Psst… Can you keep a secret? If anyone asks, you haven’t seen these pictures – OK?
Jude and I went to the Irish Festival in Sion last night, featuring 3 bands, with the Chieftains as the main act. The cloakrooms were outside of the entrance gate, so after the first act and a few pints of the black stuff, I toddled off for a comfort break. But when I returned, I’d taken my point and shoot camera out of my pocket and the security guard wouldn’t let me in – pointing to a sign saying “No cameras”. (It was in Jude’s bag when we first arrived and a different security guard must have missed it). With almost everyone else inside taking pictures or videos with their phones, this seemed a bit ridiculous, but you don’t argue with a 6ft+ security guard! (Well, I don’t anyway).
So I obviously didn’t take these pictures of the Damien Mullane Band and I certainly couldn’t possibly have taken any of the Chieftains. Though I can tell you they were as good as ever, ably assisted by a local Swiss drumming band and 2 superb Canadian dancers on some of their songs.
I’ve recently returned from a trip to the UK, where I met up with some of my old friends to play golf and go for a couple of walks. I’ll skip quickly passed the golf and show you a few photos of a walk I did with Ian, Martin and his wife Jan, who had recently bought a camera very similar to mine. So we took it in turns to snap away at anything and everything and a few of the photos below are courtesy of Jan (as watermarked).
The day was noted for a rather cloudy start, which thankfully improved, and a Collie dog which adopted us in the car park and followed us, or rather, we followed it, for most of the way, around the walk. We left it in the good care of 2 ladies who were doing the same walk and knew it lived near the Abbey.
For more information on Byland Abbey, please read here, but it was founded in 1135.
This week contains Swiss National Day*, so I’ve decided to include a song by a Swiss group, called Double, though in reality it’s mainly a guy called Kurt Maloo. I really like it for a number of reasons, like the haunting melody, the simple piano riff, the clarinet and, when the question was asked “Who sang The Captain of her Heart?” in a pub quiz in York quite a few years ago now, I actually remembered the answer. I still have no idea how I got that.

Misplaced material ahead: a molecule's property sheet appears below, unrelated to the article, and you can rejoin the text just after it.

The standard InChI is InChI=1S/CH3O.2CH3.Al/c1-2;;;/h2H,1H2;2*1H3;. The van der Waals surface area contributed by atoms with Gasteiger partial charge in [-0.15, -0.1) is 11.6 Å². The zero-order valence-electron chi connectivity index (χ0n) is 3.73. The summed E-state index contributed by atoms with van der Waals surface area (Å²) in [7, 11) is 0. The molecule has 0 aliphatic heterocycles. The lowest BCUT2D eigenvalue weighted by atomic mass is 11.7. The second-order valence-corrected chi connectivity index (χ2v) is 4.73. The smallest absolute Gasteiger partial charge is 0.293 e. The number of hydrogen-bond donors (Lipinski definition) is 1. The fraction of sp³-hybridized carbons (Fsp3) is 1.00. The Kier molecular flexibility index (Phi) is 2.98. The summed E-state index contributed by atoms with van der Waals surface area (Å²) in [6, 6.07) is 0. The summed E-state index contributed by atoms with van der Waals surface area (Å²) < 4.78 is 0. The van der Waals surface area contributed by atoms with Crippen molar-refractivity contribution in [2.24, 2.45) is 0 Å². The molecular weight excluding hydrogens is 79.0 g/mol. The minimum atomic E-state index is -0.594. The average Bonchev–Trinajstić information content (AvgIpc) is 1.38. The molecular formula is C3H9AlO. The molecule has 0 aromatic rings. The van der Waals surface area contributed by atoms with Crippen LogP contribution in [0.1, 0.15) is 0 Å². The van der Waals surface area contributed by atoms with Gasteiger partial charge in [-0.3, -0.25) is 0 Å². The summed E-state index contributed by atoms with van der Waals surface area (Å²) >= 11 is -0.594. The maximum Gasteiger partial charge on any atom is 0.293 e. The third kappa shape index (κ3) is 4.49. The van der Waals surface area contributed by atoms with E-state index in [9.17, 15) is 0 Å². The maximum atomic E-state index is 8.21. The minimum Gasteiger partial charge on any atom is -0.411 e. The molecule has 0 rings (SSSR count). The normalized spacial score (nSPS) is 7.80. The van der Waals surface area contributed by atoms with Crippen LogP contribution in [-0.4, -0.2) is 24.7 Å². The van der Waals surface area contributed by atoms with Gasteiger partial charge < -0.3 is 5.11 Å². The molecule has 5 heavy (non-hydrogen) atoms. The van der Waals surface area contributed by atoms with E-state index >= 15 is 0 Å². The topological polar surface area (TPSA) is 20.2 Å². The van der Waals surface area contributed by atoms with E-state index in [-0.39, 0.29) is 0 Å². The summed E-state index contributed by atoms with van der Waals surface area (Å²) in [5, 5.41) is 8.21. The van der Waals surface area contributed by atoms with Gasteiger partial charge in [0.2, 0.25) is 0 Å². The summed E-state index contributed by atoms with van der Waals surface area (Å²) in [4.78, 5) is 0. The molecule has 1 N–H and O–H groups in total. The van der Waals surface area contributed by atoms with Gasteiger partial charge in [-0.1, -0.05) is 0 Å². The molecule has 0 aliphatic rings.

*The 1st August is also Yorkshire Day. Ey up, didn’t tha knows? But I figured this song might go down a bit better than a rendition of Ilkley Moor Bah T’at (especially be me!) Oh, go on then, yev twisted me arm – see darn below… 👍👍 It’s grand as ‘owt!
Like many people of a certain age at that time, I was a big fan of Madonna and the way she changed her image to suit the song. She will feature later in this series, but for my first choice, I’ve gone for Vogue, which topped the charts in 30 countries. Simply superb.
After a steep descent into Zinal on day 1, it didn’t take me long (maybe about 5 minutes) to realise that almost all paths around Zinal are steep. My GPS was telling me that the 50m contours were coming every 120m, which makes it a gradient of over 40%. However after about an hour the path levelled off and then it just meandered and undulated all the way to the Weisshorn Hotel, where I stopped for some refreshments. 🍺😊
From there I thought it would be a simple 450m/1,500ft climb to the Meidpass but, just to make life interesting, the path dropped about 200m before it started to climb again. But what a wonderful walk it was. I was completely blown away by Le Touno (see pic 19) which stood majestically above everything, even though it’s only 3,018m (9,902ft) high. After that, both sides of the Meidpass felt extremely remote and I only saw 5 other walkers before reaching the Schwarzhorn Hotel in Gruben,
It was there that I met up with the dozen or so people I mentioned yesterday, who were indeed British. They were all walking from Chamonix to Zermatt on a 2 week holiday – not that everyone considered it a holiday! I’ve mentioned coincidences recently but, one of the party leaders hailed from my old neck of the woods, near Hull. Also, I offered to take a picture of a couple near the Weisshorn Hotel and, although they lived in Germany, the lady also came from near Hull. What are the chances of that happening on the same day in the Alps?
As usual, I’ve done my best to identify the butterflies below, but one eluded me. Despite it having some very distinct lines on the under wing, I couldn’t find it in my book.